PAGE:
This article first appeared on 3DPrint.com | by Feb 12, 2020|
Using an EnvisionTEC 3D-Bioplotter, one of the most-utilized bioprinters on the market, researchers at Northwestern University have 3D printed tissue that mimics human bile duct.
A bile duct plays a crucial role in the body, carrying bile from the liver to the intestine to facilitate digestion. Cancer of the bile duct has an alarmingly low survival rate, and treatment requires that the disease be caught early enough for the affected part of the bile duct to be removed.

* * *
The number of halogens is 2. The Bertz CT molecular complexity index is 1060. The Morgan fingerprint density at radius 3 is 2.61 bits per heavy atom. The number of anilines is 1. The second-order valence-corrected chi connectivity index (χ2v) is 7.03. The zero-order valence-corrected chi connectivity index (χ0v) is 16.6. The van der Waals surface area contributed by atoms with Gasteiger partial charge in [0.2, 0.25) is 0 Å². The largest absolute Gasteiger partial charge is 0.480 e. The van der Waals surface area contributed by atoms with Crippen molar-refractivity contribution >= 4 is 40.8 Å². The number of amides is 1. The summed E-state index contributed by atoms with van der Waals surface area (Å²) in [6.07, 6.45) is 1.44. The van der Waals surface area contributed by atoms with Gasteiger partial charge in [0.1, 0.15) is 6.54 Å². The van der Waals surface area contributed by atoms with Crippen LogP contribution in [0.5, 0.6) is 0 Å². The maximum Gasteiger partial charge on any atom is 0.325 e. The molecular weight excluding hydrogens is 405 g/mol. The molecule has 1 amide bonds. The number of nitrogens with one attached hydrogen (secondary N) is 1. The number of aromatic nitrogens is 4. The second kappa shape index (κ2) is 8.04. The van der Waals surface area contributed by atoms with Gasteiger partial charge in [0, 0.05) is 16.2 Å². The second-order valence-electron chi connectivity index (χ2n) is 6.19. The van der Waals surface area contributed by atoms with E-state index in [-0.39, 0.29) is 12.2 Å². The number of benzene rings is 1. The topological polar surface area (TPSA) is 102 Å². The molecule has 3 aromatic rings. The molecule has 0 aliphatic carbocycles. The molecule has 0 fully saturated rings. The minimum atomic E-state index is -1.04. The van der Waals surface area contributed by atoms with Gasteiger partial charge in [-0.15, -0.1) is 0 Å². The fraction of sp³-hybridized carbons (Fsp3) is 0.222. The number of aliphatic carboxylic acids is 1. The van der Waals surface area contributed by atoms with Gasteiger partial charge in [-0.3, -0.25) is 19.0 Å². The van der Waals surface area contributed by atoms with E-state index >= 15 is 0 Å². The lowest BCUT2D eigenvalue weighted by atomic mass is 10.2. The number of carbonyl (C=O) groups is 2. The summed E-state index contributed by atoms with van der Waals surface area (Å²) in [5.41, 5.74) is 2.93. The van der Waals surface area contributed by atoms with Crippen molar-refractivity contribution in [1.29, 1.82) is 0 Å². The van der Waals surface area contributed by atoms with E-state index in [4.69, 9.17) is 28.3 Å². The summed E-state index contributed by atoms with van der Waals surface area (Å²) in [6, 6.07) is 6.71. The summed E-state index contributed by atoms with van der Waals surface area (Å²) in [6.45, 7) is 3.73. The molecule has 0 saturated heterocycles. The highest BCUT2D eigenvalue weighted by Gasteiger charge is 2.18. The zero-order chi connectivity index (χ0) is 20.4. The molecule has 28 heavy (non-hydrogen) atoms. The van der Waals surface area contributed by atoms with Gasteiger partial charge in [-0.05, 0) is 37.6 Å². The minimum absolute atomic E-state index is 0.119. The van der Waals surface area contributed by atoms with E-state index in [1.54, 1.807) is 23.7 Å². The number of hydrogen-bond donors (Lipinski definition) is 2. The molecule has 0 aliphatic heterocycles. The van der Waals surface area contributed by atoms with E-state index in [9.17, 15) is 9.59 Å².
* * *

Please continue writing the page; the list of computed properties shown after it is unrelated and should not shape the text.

Northwestern University’s research is documented in a study entitled “Tailoring nanostructure and bioactivity of 3D-printable hydrogels with self-assemble peptides amphiphile (PA) for promoting bile duct formation,” which you can access here. Lead author Ming Yan and colleagues 3D printed a nanostructure consisting of peptides amphiphile, or PAs, bioink and bile duct cells, or cholangiocytes.
“3D-printing has expanded our ability to produce reproducible and more complex scaffold architectures for tissue engineering applications,” the abstract states.